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Being My Best, Despite Menopause: Part 1 of 2

Menopause. I don’t even like the word.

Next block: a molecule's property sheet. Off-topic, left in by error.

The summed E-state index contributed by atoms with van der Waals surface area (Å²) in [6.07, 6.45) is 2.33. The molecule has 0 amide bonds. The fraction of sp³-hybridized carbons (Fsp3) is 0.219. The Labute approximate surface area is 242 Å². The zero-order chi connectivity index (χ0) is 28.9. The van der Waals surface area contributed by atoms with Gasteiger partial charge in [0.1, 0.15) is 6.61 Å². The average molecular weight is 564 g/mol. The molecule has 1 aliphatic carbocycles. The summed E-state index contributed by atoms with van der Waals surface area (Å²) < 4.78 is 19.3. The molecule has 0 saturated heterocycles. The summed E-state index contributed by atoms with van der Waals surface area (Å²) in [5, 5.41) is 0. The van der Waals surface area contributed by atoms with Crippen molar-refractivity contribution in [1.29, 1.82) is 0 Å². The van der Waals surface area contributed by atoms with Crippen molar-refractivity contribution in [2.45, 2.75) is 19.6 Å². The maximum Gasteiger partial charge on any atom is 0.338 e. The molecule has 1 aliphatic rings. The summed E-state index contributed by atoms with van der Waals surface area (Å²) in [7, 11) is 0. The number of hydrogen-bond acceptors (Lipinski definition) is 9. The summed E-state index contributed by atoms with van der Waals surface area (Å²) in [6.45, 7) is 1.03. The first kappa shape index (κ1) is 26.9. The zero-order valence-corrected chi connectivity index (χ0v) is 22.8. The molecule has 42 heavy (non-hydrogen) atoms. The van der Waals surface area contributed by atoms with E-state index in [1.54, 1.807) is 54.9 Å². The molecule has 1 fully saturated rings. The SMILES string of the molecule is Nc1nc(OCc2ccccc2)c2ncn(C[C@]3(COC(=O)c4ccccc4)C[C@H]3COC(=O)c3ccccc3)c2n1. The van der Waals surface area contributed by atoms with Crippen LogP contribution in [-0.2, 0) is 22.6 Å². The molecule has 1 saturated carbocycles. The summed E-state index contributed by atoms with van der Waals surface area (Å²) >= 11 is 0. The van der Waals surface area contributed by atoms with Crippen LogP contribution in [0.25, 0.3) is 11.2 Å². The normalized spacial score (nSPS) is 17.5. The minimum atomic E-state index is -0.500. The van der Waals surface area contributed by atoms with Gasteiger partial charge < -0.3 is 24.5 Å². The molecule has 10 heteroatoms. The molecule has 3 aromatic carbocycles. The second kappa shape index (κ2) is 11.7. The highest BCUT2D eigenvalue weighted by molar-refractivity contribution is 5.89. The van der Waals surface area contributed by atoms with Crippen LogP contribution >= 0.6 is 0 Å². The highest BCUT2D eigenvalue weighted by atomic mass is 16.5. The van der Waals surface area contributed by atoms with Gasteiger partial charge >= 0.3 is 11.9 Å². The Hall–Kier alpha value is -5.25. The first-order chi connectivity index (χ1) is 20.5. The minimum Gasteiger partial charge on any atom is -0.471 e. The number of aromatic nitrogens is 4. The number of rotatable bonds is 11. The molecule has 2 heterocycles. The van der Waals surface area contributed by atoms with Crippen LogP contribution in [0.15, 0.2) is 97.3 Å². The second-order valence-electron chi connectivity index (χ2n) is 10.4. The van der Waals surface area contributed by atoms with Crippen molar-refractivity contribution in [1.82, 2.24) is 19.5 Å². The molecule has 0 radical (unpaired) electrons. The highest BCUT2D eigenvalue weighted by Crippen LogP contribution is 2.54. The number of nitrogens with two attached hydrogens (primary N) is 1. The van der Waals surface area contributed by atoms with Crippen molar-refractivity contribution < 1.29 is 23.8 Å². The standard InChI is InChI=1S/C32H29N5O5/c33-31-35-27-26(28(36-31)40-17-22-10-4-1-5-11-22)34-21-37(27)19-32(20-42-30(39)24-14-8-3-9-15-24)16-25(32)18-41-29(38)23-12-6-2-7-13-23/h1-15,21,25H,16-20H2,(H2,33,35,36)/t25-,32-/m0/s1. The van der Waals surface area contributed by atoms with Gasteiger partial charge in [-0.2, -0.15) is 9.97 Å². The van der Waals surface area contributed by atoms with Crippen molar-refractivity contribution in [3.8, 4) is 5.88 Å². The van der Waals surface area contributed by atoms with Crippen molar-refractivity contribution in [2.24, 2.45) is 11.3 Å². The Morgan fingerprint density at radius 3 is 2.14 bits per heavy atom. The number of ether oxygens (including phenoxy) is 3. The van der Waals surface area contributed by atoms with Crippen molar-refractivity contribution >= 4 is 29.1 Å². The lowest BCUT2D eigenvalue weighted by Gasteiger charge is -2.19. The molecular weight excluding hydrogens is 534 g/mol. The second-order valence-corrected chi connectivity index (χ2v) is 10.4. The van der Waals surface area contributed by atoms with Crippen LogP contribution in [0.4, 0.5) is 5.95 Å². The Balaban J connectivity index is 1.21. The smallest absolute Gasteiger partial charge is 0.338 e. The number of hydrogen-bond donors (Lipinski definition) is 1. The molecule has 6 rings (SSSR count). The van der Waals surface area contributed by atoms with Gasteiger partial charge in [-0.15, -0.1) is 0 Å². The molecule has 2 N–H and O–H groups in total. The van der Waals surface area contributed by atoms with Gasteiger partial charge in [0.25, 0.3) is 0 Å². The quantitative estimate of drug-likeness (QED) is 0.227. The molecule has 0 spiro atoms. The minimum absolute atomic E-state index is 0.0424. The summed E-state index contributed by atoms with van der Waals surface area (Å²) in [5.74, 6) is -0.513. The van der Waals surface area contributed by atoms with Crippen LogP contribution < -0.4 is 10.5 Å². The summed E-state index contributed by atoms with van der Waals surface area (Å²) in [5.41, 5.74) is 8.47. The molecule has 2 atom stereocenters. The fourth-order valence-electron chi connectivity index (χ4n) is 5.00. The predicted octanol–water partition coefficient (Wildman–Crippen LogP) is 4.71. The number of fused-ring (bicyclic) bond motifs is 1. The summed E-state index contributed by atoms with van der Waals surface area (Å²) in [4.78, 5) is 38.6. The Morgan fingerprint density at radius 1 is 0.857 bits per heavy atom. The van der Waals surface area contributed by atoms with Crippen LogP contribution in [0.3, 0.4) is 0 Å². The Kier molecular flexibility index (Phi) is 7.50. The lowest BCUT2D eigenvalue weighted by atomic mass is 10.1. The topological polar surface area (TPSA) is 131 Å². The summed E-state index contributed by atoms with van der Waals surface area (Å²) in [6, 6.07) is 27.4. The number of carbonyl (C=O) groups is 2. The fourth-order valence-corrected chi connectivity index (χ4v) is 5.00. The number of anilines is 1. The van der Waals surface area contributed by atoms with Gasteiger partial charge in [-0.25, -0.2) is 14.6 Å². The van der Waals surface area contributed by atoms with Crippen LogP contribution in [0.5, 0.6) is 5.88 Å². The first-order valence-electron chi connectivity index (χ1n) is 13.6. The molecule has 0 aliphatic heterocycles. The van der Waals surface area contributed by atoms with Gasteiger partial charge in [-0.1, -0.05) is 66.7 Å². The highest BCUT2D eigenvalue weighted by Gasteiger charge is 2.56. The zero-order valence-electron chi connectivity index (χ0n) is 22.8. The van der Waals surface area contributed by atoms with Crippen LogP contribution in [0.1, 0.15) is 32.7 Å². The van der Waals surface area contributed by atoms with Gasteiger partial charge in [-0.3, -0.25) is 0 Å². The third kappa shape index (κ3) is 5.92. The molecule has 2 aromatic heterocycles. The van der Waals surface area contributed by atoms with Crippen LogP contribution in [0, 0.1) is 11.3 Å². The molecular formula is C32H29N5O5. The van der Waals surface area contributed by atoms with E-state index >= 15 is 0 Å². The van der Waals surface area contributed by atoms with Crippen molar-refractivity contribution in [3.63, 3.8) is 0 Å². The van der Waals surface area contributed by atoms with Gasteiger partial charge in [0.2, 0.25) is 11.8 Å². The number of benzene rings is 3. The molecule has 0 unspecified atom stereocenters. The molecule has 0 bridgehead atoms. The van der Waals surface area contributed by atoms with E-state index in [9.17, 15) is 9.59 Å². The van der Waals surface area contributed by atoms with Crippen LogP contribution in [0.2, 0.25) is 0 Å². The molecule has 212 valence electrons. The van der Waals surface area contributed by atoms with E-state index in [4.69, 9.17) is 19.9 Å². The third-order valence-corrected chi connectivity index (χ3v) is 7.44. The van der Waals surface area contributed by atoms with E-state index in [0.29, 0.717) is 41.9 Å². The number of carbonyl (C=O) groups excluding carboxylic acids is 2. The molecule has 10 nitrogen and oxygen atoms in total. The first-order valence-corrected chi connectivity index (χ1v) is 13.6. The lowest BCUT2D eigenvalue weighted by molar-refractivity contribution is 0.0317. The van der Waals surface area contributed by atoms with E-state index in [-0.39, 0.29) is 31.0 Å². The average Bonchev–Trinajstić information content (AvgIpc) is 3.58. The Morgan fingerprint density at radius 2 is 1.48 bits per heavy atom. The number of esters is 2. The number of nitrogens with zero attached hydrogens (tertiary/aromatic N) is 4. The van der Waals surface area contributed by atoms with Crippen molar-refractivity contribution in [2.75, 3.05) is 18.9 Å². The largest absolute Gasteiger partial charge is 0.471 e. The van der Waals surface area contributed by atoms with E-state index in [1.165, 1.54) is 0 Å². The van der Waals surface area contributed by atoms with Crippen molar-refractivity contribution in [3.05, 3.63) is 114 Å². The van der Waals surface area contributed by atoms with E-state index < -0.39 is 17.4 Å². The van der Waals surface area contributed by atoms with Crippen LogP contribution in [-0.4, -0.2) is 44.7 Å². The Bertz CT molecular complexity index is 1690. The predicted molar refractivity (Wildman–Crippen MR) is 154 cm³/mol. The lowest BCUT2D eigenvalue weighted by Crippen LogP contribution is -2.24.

I have always associated it with getting old. When I say the word in front of my 20-something sons, they block their ears and tune me out (something I am working on changing for my future daughters-in-law). This blog is not only for women, but for the men in their lives that care enough to read it and gain some understanding of it. We should be able to openly talk about it without such a stigma. Menopause is actually a single day in the life of women; the day that marks one year since her last menstrual cycle. The time leading up to this is called perimenopause and anything after this is post menopause. Now that I am in this perimenopausal time, I see things a little differently and plan on celebrating that day- by having a Menopause Party! The time surrounding this day can be difficult for many women. It is a time where her body is struggling to balance hormones and can cause a wide array of symptoms. According to a survey done by Dr. Sara Gottfried on her patients in her OBGYN practice, 64% complained of excess belly fat, 40% hair loss, 50% feel like they run from task to task like a chicken with their head cut off, 80% poor sleep, 50% feel there is not enough time in a day, 48% have headaches, 48% have skin problems such as eczema, thinning and premature aging, 50% felt like they just couldn’t get going at least 3 days of the week, 37% vaginal dryness, and 9% high blood pressure. It doesn’t end there. 91% want more energy, 80% want a better sex drive, 69% wish for a better mood, and 26% want to see the end of hot flashes and night sweats.